Creating a UI Module For IIS7 to watch Current Requests

8 minute read

A while back I posted about Failed Request Tracing in IIS 7 and I mentioned the command appcmd list requests which lists the requests that are currently executing in the process.

I was playing around a bit with UI Modules in IIS7, you know the ones that show up in the Features view when you open up a site in IIS 7.

UIModules1

and I decided to create one that displays the requests that are currently executing.

CurrentRequests

This is a step-by-step of how I created it, along with a few notes about things to think about when creating them. The sample should be seen as a proof-of-concept and although you are welcome to use this sample I will advice that it is not tested and doesn’t have much in terms of error handling etc. I just wanted to show how I went through it so you can make your own more interesting UI modules.

Creating and setting up the Project in Visual Studio

Note: make sure that you run Visual Studio as an administrator, otherwise you will not be able to perform certain actions like GACing the dll or edit the inetsrv Administration.config file

  1. Create a new class library (C#) in Visual Studio .Net 2005 or 2008, call it CurrentRequestsUI
  2. Remove Class1.cs as we will not be using this
  3. Add references to Microsoft.Web.Administration.dll and Microsoft.Web.Management.dll in the c:\windows\system32\inetsrv directory. These dlls contain the classes needed to implement the Module, ModuleProvider and ModulePage as well as the classes needed to retrieve the requests.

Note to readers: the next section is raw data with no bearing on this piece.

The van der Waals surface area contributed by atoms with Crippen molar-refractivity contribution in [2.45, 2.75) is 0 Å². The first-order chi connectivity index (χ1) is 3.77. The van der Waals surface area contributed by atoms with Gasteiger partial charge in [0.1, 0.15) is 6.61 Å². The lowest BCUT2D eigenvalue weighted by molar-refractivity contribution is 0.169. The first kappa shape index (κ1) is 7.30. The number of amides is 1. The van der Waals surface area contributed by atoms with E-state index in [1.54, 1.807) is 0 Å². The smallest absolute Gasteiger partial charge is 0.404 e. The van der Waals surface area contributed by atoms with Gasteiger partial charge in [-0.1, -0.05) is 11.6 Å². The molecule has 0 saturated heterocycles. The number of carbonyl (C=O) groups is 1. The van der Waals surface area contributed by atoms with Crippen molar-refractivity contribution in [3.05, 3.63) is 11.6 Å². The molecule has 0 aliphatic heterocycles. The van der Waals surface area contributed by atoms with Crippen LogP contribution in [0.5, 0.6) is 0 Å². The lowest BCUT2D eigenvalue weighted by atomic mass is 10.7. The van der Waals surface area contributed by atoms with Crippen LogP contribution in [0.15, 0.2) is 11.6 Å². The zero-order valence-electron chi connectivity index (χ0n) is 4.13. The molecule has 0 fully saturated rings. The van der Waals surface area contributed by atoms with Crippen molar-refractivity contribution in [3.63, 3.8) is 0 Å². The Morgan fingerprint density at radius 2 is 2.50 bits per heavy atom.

4. Sign the assembly. UI Modules need to be added to the GAC so we need to set up signing by:
    • In the project properties on the “Signing” tab, check the box “Sign the assembly”
    • In the dropdown box for the “Choose a strong name key file” select <new>, call the file MyKey.snk, and uncheck the checkbox “Protect my key file with a password”
    • Under the “Build Events” tab in the project properties add the following to the “Post-build event command line”

        CALL "%VS90COMNTOOLS%\vsvars32.bat" > NULL
        gacutil.exe /if "$(TargetPath)"
      

      this will add the assembly to the GAC when you build. Note that on 2005 you would have to change the path to be %VS80COMNTOOLS% rather than %VS90COMNTOOLS%

  5. Under the “Debug” tab in project properties set the “Start Action” to start the external program c:\windows\system32\inetsrv\InetMgr.exe so that you automatically open the IIS manager when you start debugging.

Implementing the essential parts of a UI module

The most basic UI Modules consist of three parts:

  • a class deriving from Microsoft.Web.Management.Client.Module where we initialize the module and register the page we want to show when users access it. Here we have to override and implement the Initialize method which runs when the Module is initialized.